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Volunteering provides "network of connection"

But tokenism on boards can be counter-productive says Immigrant Services executive director

Everyone is looking to be more inclusive and diverse – at least on paper. But when it comes to encouraging diversity in the volunteer sector, it’s worth it to define what diversity means to your organization.

Roya Robbani is the executive director of Immigrant Services Guelph Wellington and was the guest speaker at the annual general meeting of the Volunteer Centre of Guelph/Wellington Thursday afternoon.

She said some organizations invite Canadian newcomers to sit on their board of directors as a mere gesture of inclusiveness.

“You have to identify the purpose of diversity in your organization,” she said, adding there are many ways to be diverse. Age, gender, ethnic origin, religion, culture are a few of those ways. “Don’t pick people for boards just because they are not born Canadian.”

She said cultural training is key, so present board members can better understand their new colleague, and so the new Canadian can understand how boards work and how he or she can contribute.

Robbani said tokenism is okay as long as everyone is honest about it.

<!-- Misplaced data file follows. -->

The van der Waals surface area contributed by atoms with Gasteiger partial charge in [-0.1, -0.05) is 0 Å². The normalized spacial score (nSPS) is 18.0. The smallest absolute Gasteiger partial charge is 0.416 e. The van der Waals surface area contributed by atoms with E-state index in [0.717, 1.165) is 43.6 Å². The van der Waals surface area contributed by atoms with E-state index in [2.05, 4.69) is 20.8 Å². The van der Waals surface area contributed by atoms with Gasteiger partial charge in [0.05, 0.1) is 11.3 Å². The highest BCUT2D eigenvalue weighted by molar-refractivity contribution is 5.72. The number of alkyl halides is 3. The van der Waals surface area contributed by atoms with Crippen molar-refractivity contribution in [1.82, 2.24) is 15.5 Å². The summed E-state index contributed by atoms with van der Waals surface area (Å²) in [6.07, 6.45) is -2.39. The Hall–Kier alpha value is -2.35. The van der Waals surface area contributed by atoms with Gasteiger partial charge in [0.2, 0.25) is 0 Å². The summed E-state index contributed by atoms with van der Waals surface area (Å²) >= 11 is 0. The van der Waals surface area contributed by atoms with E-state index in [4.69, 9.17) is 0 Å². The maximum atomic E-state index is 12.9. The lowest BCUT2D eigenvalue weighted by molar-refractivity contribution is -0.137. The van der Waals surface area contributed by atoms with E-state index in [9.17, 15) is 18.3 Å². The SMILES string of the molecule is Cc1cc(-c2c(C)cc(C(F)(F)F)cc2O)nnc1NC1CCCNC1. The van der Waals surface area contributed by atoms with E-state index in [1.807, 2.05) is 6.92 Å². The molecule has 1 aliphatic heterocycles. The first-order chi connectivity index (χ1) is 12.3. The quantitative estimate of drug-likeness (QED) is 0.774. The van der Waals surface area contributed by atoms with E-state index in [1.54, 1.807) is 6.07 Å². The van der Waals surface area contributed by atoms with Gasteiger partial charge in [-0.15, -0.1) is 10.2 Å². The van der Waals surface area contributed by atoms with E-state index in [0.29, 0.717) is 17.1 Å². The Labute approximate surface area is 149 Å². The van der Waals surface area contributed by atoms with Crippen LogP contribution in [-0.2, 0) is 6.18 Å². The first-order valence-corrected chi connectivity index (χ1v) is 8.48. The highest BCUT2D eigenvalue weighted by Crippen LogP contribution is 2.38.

“I’m okay with being a token. Just let me know,” she said.

Christine Oldfield, executive director of the local volunteer centre, said the Ontario government is funding a pilot project called Newcomers on Board, with a goal of bringing more diversity to boardrooms in the public, private and volunteer sectors.

“It’s a program that needs more work,” Robbani said in an interview after the presentation. “There needs to be lots of training for the new Canadian and for board members.”

But there are many benefits to volunteering in general, on top of altruism, she said. Volunteering can provide practical work experience for those seeking jobs. It’s an opportunity to practice English in a conversational setting for those who need practice. It’s a way to meet people and begin to feel connected to the community where they now live.

“Volunteering provides a network of connection,” Robbani said, “and new immigrants need to rebuild their eroded social capital.”

In an interview, Robbani said Immigrant Services provides a program called Mobilized, Engaged, Involved to introduce the idea of volunteering, help immigrants understand the culture of community benefit organizations, and help with volunteer placement.

“We call volunteering pre-employment,” Robbani said.

Oldfield said the umbrella organization Volunteer Canada is targeting youth, seniors, new Canadians and employee volunteers in its strategic direction.

“They are different cohorts and are motivated by different things,” she said. “We use that information to help target volunteer opportunities to a specific audience.”

The volunteer centre has numerous member agencies and affiliates and helps to match individual skills and interests with organizations. For more information about the centre and ways to volunteer, visit



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